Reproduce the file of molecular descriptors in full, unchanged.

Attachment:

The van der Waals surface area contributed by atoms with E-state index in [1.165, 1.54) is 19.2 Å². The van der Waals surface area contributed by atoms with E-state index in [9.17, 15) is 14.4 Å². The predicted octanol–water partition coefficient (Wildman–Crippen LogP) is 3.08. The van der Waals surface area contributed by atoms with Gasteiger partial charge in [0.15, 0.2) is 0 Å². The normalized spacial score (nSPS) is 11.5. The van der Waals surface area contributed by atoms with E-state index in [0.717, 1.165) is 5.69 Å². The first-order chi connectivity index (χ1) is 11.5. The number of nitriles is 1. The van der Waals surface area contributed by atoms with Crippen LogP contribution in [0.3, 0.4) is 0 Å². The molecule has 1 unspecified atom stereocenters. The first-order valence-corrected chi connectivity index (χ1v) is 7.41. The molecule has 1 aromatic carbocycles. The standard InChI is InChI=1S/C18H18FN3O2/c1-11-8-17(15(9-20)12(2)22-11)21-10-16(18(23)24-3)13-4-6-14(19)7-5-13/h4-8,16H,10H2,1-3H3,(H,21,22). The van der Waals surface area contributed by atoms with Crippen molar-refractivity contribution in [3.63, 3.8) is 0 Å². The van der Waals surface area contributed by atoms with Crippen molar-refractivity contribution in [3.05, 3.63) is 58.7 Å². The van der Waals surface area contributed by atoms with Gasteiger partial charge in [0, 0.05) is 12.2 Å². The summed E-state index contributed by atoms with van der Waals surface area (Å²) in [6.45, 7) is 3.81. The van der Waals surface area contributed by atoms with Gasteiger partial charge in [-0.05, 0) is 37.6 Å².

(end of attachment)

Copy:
The van der Waals surface area contributed by atoms with E-state index in [1.165, 1.54) is 19.2 Å². The van der Waals surface area contributed by atoms with E-state index in [9.17, 15) is 14.4 Å². The predicted octanol–water partition coefficient (Wildman–Crippen LogP) is 3.08. The van der Waals surface area contributed by atoms with Gasteiger partial charge in [0.15, 0.2) is 0 Å². The normalized spacial score (nSPS) is 11.5. The van der Waals surface area contributed by atoms with E-state index in [0.717, 1.165) is 5.69 Å². The first-order chi connectivity index (χ1) is 11.5. The number of nitriles is 1. The van der Waals surface area contributed by atoms with Crippen LogP contribution in [0.3, 0.4) is 0 Å². The molecule has 1 unspecified atom stereocenters. The first-order valence-corrected chi connectivity index (χ1v) is 7.41. The molecule has 1 aromatic carbocycles. The standard InChI is InChI=1S/C18H18FN3O2/c1-11-8-17(15(9-20)12(2)22-11)21-10-16(18(23)24-3)13-4-6-14(19)7-5-13/h4-8,16H,10H2,1-3H3,(H,21,22). The van der Waals surface area contributed by atoms with Crippen molar-refractivity contribution in [3.63, 3.8) is 0 Å². The van der Waals surface area contributed by atoms with Crippen molar-refractivity contribution in [3.05, 3.63) is 58.7 Å². The van der Waals surface area contributed by atoms with Gasteiger partial charge in [0, 0.05) is 12.2 Å². The summed E-state index contributed by atoms with van der Waals surface area (Å²) in [6.45, 7) is 3.81. The van der Waals surface area contributed by atoms with Gasteiger partial charge in [-0.05, 0) is 37.6 Å².